Skip to content

Posts tagged ‘diabetes and healthcare’

Building a Healthcare Team

Since deciding that our family of four was the maximum number of people to be in our family (read: no more babies), I’ve been working to transition as much of my healthcare team from Boston to Rhode Island.  After almost 30 years at the Joslin Clinic, this has been a tough transition, because I’m so used to their style and routine.

As in, of course you sit in traffic for two hours before the appointment.  Of course the endocrinologist is forced to schedule three patients, all for 1 pm appointments, making everyone late and frustrated.  Of course lab work results get lost.  Of course it’s all-day project for a disease I don’t like.

… of course I needed to make changes to improve convenience and access and reduce overall rage.  Quit complaining and make changes to improve the mess, right?  Right.

Over the last year, I’ve been testing out different doctors for primary care, OB/GYN, eyeball needs, and endocrinology.

  • Primary care has been a bust as the clinician I initially chose wasn’t a good fit at all.  (She wasn’t comfortable talking about anything related to diabetes, and I need to have a doctor who at least acknowledges that my pancreas is shit.)  But I have another option scheduled for January so hopefully that doctor will be a better partner in my care.  I’ve always wanted my PCP to be the center of my healthcare team, but so far, that’s been a no go.
  • I have always had a local OB/GYN but needed care in Boston for both pregnancies, so my OB/GYN team here in Rhode Island has historically handled everything but my babies.  Now that I’m firmly in the no more kids camp, I’m back to the team I’ve used since college.  All the clinicians in their practice are a good fit, so that’s all set. They’re terrific.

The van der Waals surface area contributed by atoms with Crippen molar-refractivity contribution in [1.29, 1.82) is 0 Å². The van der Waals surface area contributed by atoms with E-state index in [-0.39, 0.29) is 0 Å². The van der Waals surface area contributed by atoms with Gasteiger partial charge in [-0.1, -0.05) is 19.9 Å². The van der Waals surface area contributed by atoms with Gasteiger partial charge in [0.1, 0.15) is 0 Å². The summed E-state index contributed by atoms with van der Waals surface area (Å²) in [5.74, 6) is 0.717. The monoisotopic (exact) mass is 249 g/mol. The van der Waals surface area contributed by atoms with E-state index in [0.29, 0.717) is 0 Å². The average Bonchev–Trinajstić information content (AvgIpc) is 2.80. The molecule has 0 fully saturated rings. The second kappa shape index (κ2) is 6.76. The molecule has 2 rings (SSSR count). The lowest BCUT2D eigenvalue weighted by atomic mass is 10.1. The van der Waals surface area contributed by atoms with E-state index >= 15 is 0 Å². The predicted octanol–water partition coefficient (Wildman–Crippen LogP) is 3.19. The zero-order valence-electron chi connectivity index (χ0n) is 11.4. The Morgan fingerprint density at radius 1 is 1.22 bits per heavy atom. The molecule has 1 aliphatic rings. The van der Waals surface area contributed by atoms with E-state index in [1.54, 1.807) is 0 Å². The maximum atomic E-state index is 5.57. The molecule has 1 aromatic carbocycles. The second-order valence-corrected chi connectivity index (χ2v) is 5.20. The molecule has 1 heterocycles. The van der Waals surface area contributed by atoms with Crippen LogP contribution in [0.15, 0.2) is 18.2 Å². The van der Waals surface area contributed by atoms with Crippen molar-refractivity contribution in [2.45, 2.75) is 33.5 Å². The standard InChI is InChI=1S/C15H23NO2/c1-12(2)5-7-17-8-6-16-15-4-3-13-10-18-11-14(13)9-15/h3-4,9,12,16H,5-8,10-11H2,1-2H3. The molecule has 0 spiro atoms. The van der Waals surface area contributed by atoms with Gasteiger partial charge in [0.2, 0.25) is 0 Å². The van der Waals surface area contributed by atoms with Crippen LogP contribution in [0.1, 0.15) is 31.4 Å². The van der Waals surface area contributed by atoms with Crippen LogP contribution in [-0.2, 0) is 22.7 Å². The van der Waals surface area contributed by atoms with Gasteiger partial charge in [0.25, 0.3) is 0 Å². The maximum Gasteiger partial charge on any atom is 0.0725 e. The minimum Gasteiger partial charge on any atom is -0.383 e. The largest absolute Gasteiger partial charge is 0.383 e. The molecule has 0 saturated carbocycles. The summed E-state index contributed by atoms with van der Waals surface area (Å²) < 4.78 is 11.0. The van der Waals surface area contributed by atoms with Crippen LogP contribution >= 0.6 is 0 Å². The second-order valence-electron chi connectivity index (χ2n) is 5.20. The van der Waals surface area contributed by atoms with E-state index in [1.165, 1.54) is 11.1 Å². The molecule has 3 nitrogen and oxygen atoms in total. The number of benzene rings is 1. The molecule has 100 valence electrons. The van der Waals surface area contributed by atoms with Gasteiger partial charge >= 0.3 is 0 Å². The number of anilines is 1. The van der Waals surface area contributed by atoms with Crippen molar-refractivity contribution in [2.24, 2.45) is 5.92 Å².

• My dentist is awesome.  I’ve written about dental crap a bunch of times here, mostly because I have very sensitive teeth and am a HUGE baby when it comes to dental visits, but the right team and their compassionate expertise has made my visits to their office comfortable.  Dare I say FUN?  (No.  Not yet.  Maybe if they design cool grills?)
  • For eyeball needs, I’ve been going to the Beetham Eye Institute at Joslin.  I trust their expertise without question (despite having the diagnosis of a complicated eyeball told to the computer screen instead of to my face, but I’m not as angry about that anymore).  Oddly enough, though, my eye complications improved to “minimal” during my last pregnancy, taking me off the “every three months” list at Beetham and reducing me to yearly.  That, coupled with some recent corneal abrasions, drove me to find local eyeball care.  I am really grateful that I’ve secured a doctor who makes me feel comfortable that he’ll detect any issues and will refer me out to another specialist if he feels my complications are beyond his ability to manage.  THAT is the mark of an incredible clinician – taking good care of patients while simultaneously acknowledging their own human limitations.  This doc is a keeper.